The Town Council next week will vote on almost $6 million in capital expenditures to be put in place for fiscal 2013.
In addition to bonding for $700,000 in school projects, $415,000 for library improvements, $355,000 for police building improvements, and $1.3 million in DPW equipment and projects, councilors will be asked to fund $475,000 of the $925,000 aerial platform fire truck.
The truck, which would be used for East Braintree, is a long-needed item for the town, and something officials were hoping would be paid for by Clean Harbors.
The Norwell-based environmental cleanup company was charged with violating federal rules in 2007 for allegedly storing hazardous waste improperly on its Braintree site and using faulty monitoring equipment.
Clean Harbors reached a $1.7 million settlement with the US Environmental Protection Agency late last year, which called for giving $1 million in trees to the city of Boston and paying $650,000 in civil penalties to the EPA.
Braintree officials were outraged when they discovered the town was left out of the settlement, and Mayor Joseph Sullivan said the town would take every action, including lawsuit, to see the community was treated fairly.
The town previously requested that Clean Harbors fund all of a $925,000 fire truck for East Braintree, where the Clean Harbors facility is located.
Since then, Braintree officials have been in negotiations with the EPA and Clean Harbors.
While awaiting an outcome, officials are looking to fund half of the fire truck amount in this year’s budget.
Officials were hesitant to discuss where the remaining $450,000 would come from, only stating that negotiations with the company and the EPA were ongoing.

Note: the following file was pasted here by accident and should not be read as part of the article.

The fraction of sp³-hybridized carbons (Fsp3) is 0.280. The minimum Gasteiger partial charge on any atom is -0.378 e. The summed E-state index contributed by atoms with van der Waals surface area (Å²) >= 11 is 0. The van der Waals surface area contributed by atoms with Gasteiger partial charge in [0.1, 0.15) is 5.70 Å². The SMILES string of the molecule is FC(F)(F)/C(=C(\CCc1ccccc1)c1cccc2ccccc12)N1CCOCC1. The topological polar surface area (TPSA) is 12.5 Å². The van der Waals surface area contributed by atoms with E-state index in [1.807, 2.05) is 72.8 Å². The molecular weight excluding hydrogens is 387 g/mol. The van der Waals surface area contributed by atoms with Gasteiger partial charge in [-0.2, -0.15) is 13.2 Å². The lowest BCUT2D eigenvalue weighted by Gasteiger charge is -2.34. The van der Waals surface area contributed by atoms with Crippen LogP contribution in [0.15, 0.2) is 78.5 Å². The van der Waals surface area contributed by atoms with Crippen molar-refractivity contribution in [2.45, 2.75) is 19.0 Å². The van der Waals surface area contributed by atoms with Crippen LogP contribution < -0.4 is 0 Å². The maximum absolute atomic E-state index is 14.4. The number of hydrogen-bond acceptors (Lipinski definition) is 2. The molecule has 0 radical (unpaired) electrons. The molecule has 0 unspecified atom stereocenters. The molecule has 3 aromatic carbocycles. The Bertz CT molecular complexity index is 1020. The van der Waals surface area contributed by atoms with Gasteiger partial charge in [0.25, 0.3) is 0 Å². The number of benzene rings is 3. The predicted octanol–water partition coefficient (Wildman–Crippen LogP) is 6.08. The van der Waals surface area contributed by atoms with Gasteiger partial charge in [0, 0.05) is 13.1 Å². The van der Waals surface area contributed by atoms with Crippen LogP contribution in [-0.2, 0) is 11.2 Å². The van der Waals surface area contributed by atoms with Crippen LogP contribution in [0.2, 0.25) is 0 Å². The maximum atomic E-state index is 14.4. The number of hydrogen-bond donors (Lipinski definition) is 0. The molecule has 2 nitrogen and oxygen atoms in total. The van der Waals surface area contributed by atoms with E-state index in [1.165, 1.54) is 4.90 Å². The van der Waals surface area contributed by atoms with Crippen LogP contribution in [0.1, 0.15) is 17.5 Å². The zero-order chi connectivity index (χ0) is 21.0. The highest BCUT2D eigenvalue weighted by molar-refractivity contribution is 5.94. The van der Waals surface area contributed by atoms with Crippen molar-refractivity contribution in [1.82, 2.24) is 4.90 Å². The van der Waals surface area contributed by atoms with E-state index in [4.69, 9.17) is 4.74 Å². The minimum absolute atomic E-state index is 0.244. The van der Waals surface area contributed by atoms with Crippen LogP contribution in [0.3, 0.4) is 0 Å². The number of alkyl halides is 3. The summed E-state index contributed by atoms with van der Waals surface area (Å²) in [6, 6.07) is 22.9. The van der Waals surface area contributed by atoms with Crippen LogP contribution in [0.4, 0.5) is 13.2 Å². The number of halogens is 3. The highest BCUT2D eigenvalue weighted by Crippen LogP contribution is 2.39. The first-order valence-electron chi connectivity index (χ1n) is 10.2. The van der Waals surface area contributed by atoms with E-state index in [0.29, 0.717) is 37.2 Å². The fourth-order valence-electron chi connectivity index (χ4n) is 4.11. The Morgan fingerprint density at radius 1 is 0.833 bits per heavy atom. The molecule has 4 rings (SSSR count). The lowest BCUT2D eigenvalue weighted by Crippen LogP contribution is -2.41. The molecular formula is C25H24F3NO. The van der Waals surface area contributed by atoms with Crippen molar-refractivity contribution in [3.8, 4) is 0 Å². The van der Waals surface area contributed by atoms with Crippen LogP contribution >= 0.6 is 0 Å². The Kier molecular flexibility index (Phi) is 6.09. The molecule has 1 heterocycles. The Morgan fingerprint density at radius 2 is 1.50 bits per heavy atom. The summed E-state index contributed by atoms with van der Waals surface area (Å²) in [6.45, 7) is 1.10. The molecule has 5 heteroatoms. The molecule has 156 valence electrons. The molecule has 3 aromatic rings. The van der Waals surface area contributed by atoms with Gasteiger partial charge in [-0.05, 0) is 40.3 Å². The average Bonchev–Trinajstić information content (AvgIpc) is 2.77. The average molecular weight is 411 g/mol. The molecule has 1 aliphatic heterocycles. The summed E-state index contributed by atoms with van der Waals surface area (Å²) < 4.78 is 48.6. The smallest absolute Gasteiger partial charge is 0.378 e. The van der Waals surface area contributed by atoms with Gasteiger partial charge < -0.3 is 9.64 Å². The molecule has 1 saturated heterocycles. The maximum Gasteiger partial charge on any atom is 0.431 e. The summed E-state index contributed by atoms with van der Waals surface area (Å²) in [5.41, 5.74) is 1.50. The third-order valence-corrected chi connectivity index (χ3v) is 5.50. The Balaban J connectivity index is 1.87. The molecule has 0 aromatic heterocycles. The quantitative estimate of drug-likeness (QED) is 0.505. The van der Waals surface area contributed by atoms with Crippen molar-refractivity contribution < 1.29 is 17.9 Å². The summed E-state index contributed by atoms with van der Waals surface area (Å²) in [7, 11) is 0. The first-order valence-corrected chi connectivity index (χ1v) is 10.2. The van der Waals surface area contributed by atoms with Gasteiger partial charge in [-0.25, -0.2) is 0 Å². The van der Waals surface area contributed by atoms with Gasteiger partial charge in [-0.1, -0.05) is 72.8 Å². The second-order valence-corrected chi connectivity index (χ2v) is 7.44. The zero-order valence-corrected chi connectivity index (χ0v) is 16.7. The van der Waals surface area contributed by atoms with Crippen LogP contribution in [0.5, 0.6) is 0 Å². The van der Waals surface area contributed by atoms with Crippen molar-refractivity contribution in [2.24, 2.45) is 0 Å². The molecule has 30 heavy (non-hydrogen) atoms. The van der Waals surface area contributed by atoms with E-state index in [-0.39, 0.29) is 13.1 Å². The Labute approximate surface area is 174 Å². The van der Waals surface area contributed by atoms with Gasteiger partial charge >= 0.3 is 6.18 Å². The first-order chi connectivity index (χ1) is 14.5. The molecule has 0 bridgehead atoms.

Although most of the capital spending would be funded by bonds, the rest – such as three police cruisers, public works materials, a vehicle for the water sewer department and a mower for the golf course - would be taken from the stabilization fund.
“We have some money in some accounts, surpluses, that we’ll use to purchase those [public safety] vehicles. We’ll also be using $50,000 from stabilization to fund some of the vehicles and some of the equipment that has a shorter-term life. You run that through your operational budget,” said Peter Morin, chief of operations and staff. “We’re confident the amount we’re taking from stabilization we’ll be able to replenish from surpluses in our budget at the end of our fiscal year.”
The Committee on Ways and Means reviewed the expenditures at their meeting this past week, but delayed voting on the proposals until it receives information on the town’s existing debt.
Although the vote was put off, Morin isn’t concerned that there will be any controversy with the approval.
“We’ve gotten every indication that it will be fully approved. Ways and Means just wanted to look at data regarding the town’s overall debt capacity,” Morin said. “Once they get that ready, they will vote to recommend its approval to the full council, but it was very well received last night and we think it will fly.”
According to Morin, the percentage of the entire budget spent on principal and interest payments in fiscal 2012, which ends June 30, is 3.4 percent. The National Government Financial Officers Association recommends somewhere between 2-4 percent.
“The bonding agencies have looked at us in the past and they say that we have a very manageable debt ratio as part of our budget,'' Morin said. "We have more capacity."